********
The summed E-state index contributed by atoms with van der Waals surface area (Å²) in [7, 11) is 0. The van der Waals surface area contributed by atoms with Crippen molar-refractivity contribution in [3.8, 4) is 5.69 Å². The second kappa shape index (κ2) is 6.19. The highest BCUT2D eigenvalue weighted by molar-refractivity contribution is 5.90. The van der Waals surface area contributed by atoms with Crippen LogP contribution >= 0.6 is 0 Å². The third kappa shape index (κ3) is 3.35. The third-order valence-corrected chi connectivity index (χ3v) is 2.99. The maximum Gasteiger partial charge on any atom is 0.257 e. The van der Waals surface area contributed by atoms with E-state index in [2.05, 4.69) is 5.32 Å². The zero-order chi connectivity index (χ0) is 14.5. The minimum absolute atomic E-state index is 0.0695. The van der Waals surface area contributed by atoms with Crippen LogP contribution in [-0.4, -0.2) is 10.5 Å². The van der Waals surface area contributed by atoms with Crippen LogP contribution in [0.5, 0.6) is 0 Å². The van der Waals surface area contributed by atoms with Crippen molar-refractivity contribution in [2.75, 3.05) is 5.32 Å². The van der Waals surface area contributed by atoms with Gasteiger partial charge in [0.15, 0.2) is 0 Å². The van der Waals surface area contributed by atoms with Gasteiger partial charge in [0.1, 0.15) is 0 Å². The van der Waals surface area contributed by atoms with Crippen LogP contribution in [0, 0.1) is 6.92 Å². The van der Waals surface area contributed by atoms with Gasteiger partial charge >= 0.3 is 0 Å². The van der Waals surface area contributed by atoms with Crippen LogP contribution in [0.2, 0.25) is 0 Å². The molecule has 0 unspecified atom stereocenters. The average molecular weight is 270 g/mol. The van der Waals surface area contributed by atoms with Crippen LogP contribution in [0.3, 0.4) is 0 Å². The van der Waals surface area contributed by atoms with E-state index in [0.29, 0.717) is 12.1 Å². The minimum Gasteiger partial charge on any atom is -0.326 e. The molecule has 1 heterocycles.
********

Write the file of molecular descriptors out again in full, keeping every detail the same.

The summed E-state index contributed by atoms with van der Waals surface area (Å²) in [7, 11) is 0. The van der Waals surface area contributed by atoms with Crippen molar-refractivity contribution in [3.8, 4) is 5.69 Å². The second kappa shape index (κ2) is 6.19. The highest BCUT2D eigenvalue weighted by molar-refractivity contribution is 5.90. The van der Waals surface area contributed by atoms with Crippen LogP contribution >= 0.6 is 0 Å². The third kappa shape index (κ3) is 3.35. The third-order valence-corrected chi connectivity index (χ3v) is 2.99. The maximum Gasteiger partial charge on any atom is 0.257 e. The van der Waals surface area contributed by atoms with E-state index in [2.05, 4.69) is 5.32 Å². The zero-order chi connectivity index (χ0) is 14.5. The minimum absolute atomic E-state index is 0.0695. The van der Waals surface area contributed by atoms with Crippen LogP contribution in [-0.4, -0.2) is 10.5 Å². The van der Waals surface area contributed by atoms with Crippen LogP contribution in [0.5, 0.6) is 0 Å². The van der Waals surface area contributed by atoms with Crippen molar-refractivity contribution in [2.75, 3.05) is 5.32 Å². The van der Waals surface area contributed by atoms with Gasteiger partial charge in [0.15, 0.2) is 0 Å². The van der Waals surface area contributed by atoms with Gasteiger partial charge in [0.1, 0.15) is 0 Å². The van der Waals surface area contributed by atoms with Crippen LogP contribution in [0, 0.1) is 6.92 Å². The van der Waals surface area contributed by atoms with Gasteiger partial charge >= 0.3 is 0 Å². The van der Waals surface area contributed by atoms with Crippen LogP contribution in [0.2, 0.25) is 0 Å². The molecule has 0 unspecified atom stereocenters. The average molecular weight is 270 g/mol. The van der Waals surface area contributed by atoms with Crippen LogP contribution in [0.3, 0.4) is 0 Å². The van der Waals surface area contributed by atoms with E-state index in [0.29, 0.717) is 12.1 Å². The minimum Gasteiger partial charge on any atom is -0.326 e. The molecule has 1 heterocycles.